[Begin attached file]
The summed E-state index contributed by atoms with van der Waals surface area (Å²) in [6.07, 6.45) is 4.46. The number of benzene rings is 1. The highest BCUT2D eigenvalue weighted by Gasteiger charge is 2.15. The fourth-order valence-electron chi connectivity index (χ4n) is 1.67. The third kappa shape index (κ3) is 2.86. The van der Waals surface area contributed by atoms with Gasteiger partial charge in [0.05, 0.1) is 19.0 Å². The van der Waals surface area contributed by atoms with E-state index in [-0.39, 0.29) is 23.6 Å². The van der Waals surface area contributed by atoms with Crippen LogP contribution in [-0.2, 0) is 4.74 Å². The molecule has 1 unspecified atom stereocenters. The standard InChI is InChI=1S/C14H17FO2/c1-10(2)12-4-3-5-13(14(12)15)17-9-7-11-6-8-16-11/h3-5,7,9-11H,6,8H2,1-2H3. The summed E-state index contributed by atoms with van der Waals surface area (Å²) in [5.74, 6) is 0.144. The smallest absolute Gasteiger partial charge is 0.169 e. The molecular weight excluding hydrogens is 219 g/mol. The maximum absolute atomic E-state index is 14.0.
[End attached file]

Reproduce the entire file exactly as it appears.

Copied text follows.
The summed E-state index contributed by atoms with van der Waals surface area (Å²) in [6.07, 6.45) is 4.46. The number of benzene rings is 1. The highest BCUT2D eigenvalue weighted by Gasteiger charge is 2.15. The fourth-order valence-electron chi connectivity index (χ4n) is 1.67. The third kappa shape index (κ3) is 2.86. The van der Waals surface area contributed by atoms with Gasteiger partial charge in [0.05, 0.1) is 19.0 Å². The van der Waals surface area contributed by atoms with E-state index in [-0.39, 0.29) is 23.6 Å². The van der Waals surface area contributed by atoms with Crippen LogP contribution in [-0.2, 0) is 4.74 Å². The molecule has 1 unspecified atom stereocenters. The standard InChI is InChI=1S/C14H17FO2/c1-10(2)12-4-3-5-13(14(12)15)17-9-7-11-6-8-16-11/h3-5,7,9-11H,6,8H2,1-2H3. The summed E-state index contributed by atoms with van der Waals surface area (Å²) in [5.74, 6) is 0.144. The smallest absolute Gasteiger partial charge is 0.169 e. The molecular weight excluding hydrogens is 219 g/mol. The maximum absolute atomic E-state index is 14.0.